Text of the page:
December 14, 2012, I remember crying in my 7th grade classroom after hearing the news of twenty innocent children murdered by a madman at Sandy Hook Elementary. The next day my students wrote letters as a symbol of support to survivors. I didn't know what else to do.
In the time since I have felt more hopeless resignation. This year there have been 30 school shootings in the spring semester alone, meaning that we average about one a week. How could we let this happen as a country? We should be disgusted with ourselves. But disgust is not enough, we must take ownership of this problem. We have a moral obligation to ensure a safe and welcoming learning environment to our children.
As a teacher of nearly ten years, a mother, and an American citizen, I fear for the safety and lives of our children. This issue is complicated and highlights the difficulties of having a democracy. There are no easy fixes. Any proposed ideas tend to entrench people in their ideologies, while accomplishing nothing. However, that is not a reason to give up. We cannot become paralyzed by the debate. Doing nothing means blood on our hands. We as a community must stand up and fight to protect our children.
What follows are some ideas that may be helpful in guiding our discourse. These are Galveston specific, but could be useful in any community. Finally, I encourage everyone to get involved. Please attend the next GISD school safety meeting on August 7th at 6:30 pm at Ball High School and ask questions, give your opinions, and show your support.
Building security and screening
We need enough security officers on duty as school begins. GISD will do this for the 2018-2019 school year. The district will station most of them at Ball High with some at the middle schools. Ball will use vestibules in the main entryways of the schools to control access to the building. Visitors will be screened and have to present I.D.s before entry. However these vestibules may have some limitations. They will only operate during school hours after students have arrived for the day (school officials expressed concern over delays screening every student before entry).
Owning Mental Health
Mental health is a real problem. Schools that focus solely on test scores and academics miss the bigger picture. Schools should produce students who are good citizens, know how to care for themselves and for others. At Austin Middle School there is one counselor for approximately 550 students. This person must manage a multitude of administrative duties on top of tending to the social and emotional needs of students. There should be another counselor to help split up the work to effectively service and help those in need. At Ball high, there is approximately one counselor to 400 students. Again, you tell me, is that enough?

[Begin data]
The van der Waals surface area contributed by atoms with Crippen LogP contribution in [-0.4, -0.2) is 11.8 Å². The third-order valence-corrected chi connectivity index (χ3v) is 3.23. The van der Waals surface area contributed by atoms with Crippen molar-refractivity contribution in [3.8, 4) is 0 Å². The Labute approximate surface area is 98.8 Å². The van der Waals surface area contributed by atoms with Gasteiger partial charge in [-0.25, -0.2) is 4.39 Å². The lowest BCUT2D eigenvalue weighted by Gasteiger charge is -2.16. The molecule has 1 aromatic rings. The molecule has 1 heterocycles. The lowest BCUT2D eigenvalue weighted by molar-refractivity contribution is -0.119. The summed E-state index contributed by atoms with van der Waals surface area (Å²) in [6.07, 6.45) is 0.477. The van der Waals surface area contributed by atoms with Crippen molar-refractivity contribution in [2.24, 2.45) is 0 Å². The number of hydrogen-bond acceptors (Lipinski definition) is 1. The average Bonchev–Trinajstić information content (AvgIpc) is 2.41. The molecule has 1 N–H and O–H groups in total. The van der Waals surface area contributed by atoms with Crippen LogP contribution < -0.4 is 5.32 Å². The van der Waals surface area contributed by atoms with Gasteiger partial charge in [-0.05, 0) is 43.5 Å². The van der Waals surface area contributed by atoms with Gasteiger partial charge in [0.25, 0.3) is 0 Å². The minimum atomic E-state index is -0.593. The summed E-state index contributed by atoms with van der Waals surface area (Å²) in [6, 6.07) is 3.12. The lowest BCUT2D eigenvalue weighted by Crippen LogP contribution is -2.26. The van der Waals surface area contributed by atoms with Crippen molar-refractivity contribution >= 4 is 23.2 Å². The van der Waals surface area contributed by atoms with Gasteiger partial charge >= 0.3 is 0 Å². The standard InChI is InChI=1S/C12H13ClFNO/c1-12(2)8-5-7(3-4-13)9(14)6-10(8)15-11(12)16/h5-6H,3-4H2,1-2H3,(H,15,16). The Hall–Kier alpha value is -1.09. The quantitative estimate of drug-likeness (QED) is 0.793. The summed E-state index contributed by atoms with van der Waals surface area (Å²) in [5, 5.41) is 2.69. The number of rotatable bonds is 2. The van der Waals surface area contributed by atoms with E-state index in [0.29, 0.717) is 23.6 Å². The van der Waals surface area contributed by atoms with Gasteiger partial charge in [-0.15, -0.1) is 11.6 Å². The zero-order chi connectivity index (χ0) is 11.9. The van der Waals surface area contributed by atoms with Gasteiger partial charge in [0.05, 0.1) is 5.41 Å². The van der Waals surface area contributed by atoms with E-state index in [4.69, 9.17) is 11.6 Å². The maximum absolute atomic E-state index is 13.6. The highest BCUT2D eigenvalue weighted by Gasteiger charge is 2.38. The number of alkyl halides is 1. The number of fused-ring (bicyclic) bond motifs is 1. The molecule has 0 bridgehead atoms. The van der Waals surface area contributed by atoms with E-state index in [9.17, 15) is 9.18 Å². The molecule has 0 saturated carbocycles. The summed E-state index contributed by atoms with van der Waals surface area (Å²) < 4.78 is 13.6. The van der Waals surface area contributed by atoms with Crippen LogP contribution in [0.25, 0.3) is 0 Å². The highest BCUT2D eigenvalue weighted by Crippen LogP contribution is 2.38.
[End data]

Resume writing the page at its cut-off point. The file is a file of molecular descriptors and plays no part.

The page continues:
But improving the ratio of counselors to students isn’t enough. We should teach students to manage their mental health in a more systematic way. Perhaps requiring a mental wellbeing class before or during the school year in order to graduate. It would require a collaborative effort by teachers, school psychologists, parents and counselors. It could take on healthy topics for young minds like happiness humility, compassion towards others and themselves, anti-bullying, love and the importance of friends, non-judgement, taking nature walks, meditating, group counseling, and so on. Students need to open up their feelings to look inside and find themselves. They have to be aware of their emotions and cope with them, but most importantly, they need to know they are not alone. Everyone suffers and feels pain during their lives. But, they would be given the tools and the opportunity to talk about them or just give them a sense of support in this class.
On this front GISD is incorporating a new program this Fall called Social-Emotional Learning Project (SEL) which focuses on goals, managing emotions, maintaining positive relationships and making responsible decisions. This is a good start; however, as a teacher I am skeptical. Teachers are often overwhelmed with class sizes, incorporating new technologies and teaching strategies, and growing administrative duties, adding more on their plate may be too much to ask.
Money is the lynchpin for many of these issues: without it, we can’t hire more counselors, purchase metal detectors, or fund mental health classes. Education funding is broken in Texas, and we have to start electing officials who are willing to make the tough decisions.
Without access to guns school shootings don’t happen. Few people are calling for a ban on guns, most reformers just want the current laws enforced and more common sense laws. Do we need semi-automatic weapons designed to kill humans? Is it a sin to ask this question? Can we mandate gun owners keep them locked an inaccessible to kids? Believe me, I do see the importance of having guns.
Remember, this fight is not over until we see progress. Please don't become paralyzed by it all and do something, talk about it, attend a meeting, write to a politician, or offer your service to help in a way you see fit. We are in this together. I do not want to fail our children. And this is what that is about, helping them. It has always been about that.